Becoming the most successful doubles player in Davis Cup history was historic, yet not the complete story of the legend that Leander Paes has become.

As important as that statistical accomplishment was the fact that, as on numerous previous occasions, he exhibited the guts that have brought him a brand of glory of which not too many other sportspersons can boast.

The odds were stacked against India when Rohan Bopanna and he went out for the “life saver” against a spirited Chinese pair. Paes had to serve when down a match-point and more than skill was required.

The 44-year-old summoned up the quality that has stamped him unique since when he first sported the national colours1990: he forced the match into a tie-breaker.

The rest is history, his courage inspired younger colleagues to win both reverse singles, and keep the Tricolour flying. Yet again, Leander Paes did not let India down.

His track record would testify to that sterling quality of turning defeat into victory. And remind sections of the team’s management that “you can’t keep a good man down”.

When Leander was recalled to the Indian squad some critics scoffed that he was being “accommodated” for sentimental reasons ~ being accorded the luxury of a crack at Italian Nicola Peitrangeli’s record, and there was a re-surfacing of personal dissent, animosities, even a threat of a pull-out.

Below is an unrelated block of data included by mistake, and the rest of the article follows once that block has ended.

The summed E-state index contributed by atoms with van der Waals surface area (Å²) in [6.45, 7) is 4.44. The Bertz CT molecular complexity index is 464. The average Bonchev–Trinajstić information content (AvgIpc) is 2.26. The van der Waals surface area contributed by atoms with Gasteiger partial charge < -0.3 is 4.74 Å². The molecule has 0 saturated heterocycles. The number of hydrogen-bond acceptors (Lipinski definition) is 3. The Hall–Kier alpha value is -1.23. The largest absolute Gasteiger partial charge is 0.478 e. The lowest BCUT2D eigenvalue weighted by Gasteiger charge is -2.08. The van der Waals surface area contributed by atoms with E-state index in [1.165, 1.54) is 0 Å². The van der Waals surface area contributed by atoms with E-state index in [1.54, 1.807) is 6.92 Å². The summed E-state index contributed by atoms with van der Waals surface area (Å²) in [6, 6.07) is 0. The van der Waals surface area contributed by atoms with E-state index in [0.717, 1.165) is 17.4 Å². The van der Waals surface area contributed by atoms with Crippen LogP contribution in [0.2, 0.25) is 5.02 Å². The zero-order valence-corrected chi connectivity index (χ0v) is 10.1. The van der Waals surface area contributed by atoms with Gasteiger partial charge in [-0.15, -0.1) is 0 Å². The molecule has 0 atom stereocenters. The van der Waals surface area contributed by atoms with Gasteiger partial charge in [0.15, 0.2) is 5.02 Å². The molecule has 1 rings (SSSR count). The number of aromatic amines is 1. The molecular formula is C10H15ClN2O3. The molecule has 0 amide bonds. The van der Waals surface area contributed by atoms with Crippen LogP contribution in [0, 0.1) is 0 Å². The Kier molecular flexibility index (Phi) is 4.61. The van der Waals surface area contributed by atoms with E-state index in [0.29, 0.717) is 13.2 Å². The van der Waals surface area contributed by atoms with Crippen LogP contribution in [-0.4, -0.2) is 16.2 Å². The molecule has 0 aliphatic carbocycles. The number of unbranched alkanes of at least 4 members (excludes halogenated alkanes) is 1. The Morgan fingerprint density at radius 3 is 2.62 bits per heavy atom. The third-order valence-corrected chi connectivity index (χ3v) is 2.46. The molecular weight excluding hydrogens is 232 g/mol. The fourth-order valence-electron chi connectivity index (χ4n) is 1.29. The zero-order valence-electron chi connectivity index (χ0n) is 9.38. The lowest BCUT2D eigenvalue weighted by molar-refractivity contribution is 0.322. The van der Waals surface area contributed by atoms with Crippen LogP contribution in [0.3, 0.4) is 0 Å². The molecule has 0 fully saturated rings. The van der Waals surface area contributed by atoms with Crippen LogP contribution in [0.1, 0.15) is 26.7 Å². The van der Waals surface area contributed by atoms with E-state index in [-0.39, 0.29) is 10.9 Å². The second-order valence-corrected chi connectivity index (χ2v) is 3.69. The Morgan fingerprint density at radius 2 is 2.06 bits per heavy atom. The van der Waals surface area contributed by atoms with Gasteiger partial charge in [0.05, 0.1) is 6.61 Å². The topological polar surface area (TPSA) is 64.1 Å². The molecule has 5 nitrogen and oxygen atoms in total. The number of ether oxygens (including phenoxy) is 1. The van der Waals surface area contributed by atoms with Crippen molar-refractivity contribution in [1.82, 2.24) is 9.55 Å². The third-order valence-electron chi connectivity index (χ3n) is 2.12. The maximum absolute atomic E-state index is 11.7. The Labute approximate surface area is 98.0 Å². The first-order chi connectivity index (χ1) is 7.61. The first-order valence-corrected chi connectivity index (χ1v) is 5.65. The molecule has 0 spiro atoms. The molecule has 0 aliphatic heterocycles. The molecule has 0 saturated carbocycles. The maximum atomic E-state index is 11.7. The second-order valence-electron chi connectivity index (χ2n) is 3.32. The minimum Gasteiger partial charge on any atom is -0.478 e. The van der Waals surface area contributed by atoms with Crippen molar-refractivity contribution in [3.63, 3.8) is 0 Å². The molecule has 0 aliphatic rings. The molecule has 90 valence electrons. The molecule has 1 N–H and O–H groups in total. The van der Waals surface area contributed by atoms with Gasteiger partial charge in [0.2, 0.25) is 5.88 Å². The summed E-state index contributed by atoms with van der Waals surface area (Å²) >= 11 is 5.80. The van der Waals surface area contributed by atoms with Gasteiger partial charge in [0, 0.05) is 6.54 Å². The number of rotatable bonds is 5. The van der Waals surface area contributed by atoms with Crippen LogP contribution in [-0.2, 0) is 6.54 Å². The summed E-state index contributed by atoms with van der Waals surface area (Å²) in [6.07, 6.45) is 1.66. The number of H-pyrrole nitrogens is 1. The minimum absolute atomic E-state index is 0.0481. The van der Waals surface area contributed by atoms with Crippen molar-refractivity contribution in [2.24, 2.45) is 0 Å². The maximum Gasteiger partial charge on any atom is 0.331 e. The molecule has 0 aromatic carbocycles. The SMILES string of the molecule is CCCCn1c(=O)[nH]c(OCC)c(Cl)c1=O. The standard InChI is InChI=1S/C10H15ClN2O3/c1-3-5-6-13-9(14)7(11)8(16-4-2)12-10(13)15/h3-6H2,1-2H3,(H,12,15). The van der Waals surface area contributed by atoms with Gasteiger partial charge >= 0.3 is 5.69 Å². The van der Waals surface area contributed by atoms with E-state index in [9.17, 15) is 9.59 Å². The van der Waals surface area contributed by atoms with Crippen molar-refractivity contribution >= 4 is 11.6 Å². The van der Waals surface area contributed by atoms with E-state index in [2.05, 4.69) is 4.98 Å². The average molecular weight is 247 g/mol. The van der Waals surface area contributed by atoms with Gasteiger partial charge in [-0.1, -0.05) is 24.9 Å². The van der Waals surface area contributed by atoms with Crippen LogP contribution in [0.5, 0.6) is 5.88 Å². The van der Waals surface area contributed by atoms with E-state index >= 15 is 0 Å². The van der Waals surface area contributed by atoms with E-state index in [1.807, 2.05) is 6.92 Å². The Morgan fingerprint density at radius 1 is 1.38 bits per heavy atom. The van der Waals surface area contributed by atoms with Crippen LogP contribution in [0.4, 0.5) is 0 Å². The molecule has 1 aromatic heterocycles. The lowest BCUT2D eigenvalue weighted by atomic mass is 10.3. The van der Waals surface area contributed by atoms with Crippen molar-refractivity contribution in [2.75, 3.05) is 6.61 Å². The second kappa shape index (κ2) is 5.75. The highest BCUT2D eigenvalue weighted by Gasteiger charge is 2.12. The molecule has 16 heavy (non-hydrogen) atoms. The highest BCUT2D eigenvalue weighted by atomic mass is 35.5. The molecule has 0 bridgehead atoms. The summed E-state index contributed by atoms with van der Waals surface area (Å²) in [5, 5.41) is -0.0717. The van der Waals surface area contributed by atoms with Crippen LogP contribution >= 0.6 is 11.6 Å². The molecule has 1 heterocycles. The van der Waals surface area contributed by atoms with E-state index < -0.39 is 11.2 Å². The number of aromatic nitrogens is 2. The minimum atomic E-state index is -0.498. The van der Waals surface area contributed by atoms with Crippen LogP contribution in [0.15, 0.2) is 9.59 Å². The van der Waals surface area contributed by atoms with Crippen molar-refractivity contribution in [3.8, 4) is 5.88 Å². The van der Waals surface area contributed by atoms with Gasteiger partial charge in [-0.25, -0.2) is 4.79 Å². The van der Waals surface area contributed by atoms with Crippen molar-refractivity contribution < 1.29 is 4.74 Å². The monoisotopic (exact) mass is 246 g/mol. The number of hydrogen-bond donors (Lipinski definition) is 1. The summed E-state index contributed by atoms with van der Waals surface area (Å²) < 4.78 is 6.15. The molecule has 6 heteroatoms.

Displaying the nerve of a true champion, the veteran did not allow anything to detract from the task at hand ~ winning the match to keep India alive. His personal aspiration was secondary, he taught Indian tennis a priceless lesson.

It is true that he is not as sharp as he was when in his prime, his place in the rankings is no longer commanding, yet those who dropped him the last time around had erred in not taking into reckoning his fighting qualities ~ particularly when representing the country.

He has ever exuded patriotism and nationalism, a reminder to the politicians who have denigrated those terms. Strange that so few of them have issued customary laudatory statements.

Yet Leander was noble, he stressed his gratitude to all those who have partnered him playing for the Davis Cup: which means as much to him as
Grand Slam titles and the many dollars earned on the circuit.

In recent years Leander’s relations with his “mates” have soured. The break-up of the “Lee-Hesh” combine has trickled over, Rohan Bopanna makes no secret of being unhappy when directed to play with him, even Sania Mirza has had her reservations.

Yet all of them would have to hail his latest success. True champions are made of “sterner stuff”. Obviously Leander’s career is winding down, retirement not far off. What will long be remembered is not his many wins, but that he never lost without a fight. His guts were his glory.